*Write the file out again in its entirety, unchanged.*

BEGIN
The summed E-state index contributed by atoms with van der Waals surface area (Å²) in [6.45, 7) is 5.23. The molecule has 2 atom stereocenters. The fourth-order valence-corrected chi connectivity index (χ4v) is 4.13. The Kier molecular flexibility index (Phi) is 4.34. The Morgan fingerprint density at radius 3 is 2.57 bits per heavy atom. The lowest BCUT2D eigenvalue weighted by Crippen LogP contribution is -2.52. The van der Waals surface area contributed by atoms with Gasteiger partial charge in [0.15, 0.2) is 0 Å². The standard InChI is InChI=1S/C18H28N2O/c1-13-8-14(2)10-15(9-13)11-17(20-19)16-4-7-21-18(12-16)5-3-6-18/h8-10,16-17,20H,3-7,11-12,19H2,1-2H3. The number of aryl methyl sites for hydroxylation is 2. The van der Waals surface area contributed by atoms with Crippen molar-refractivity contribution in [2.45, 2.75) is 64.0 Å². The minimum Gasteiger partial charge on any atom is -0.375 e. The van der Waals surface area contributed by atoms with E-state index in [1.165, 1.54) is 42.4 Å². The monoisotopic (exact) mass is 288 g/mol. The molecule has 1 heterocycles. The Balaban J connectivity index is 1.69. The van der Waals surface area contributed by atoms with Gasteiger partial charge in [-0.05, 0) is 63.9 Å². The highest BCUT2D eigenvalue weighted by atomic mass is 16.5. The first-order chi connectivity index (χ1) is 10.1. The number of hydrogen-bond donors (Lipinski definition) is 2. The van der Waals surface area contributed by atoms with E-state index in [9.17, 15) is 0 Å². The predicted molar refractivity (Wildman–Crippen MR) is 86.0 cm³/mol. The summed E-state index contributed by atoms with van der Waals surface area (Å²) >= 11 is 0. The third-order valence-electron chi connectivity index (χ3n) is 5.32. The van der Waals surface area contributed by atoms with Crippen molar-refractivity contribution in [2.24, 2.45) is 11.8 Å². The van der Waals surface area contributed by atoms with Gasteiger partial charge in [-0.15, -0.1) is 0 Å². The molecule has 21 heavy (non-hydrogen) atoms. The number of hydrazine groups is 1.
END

The summed E-state index contributed by atoms with van der Waals surface area (Å²) in [6.45, 7) is 5.23. The molecule has 2 atom stereocenters. The fourth-order valence-corrected chi connectivity index (χ4v) is 4.13. The Kier molecular flexibility index (Phi) is 4.34. The Morgan fingerprint density at radius 3 is 2.57 bits per heavy atom. The lowest BCUT2D eigenvalue weighted by Crippen LogP contribution is -2.52. The van der Waals surface area contributed by atoms with Gasteiger partial charge in [0.15, 0.2) is 0 Å². The standard InChI is InChI=1S/C18H28N2O/c1-13-8-14(2)10-15(9-13)11-17(20-19)16-4-7-21-18(12-16)5-3-6-18/h8-10,16-17,20H,3-7,11-12,19H2,1-2H3. The number of aryl methyl sites for hydroxylation is 2. The van der Waals surface area contributed by atoms with Crippen molar-refractivity contribution in [2.45, 2.75) is 64.0 Å². The minimum Gasteiger partial charge on any atom is -0.375 e. The van der Waals surface area contributed by atoms with E-state index in [1.165, 1.54) is 42.4 Å². The monoisotopic (exact) mass is 288 g/mol. The molecule has 1 heterocycles. The Balaban J connectivity index is 1.69. The van der Waals surface area contributed by atoms with Gasteiger partial charge in [-0.05, 0) is 63.9 Å². The highest BCUT2D eigenvalue weighted by atomic mass is 16.5. The first-order chi connectivity index (χ1) is 10.1. The number of hydrogen-bond donors (Lipinski definition) is 2. The van der Waals surface area contributed by atoms with E-state index in [9.17, 15) is 0 Å². The predicted molar refractivity (Wildman–Crippen MR) is 86.0 cm³/mol. The summed E-state index contributed by atoms with van der Waals surface area (Å²) >= 11 is 0. The third-order valence-electron chi connectivity index (χ3n) is 5.32. The van der Waals surface area contributed by atoms with Crippen molar-refractivity contribution in [2.24, 2.45) is 11.8 Å². The van der Waals surface area contributed by atoms with Gasteiger partial charge in [-0.15, -0.1) is 0 Å². The molecule has 21 heavy (non-hydrogen) atoms. The number of hydrazine groups is 1.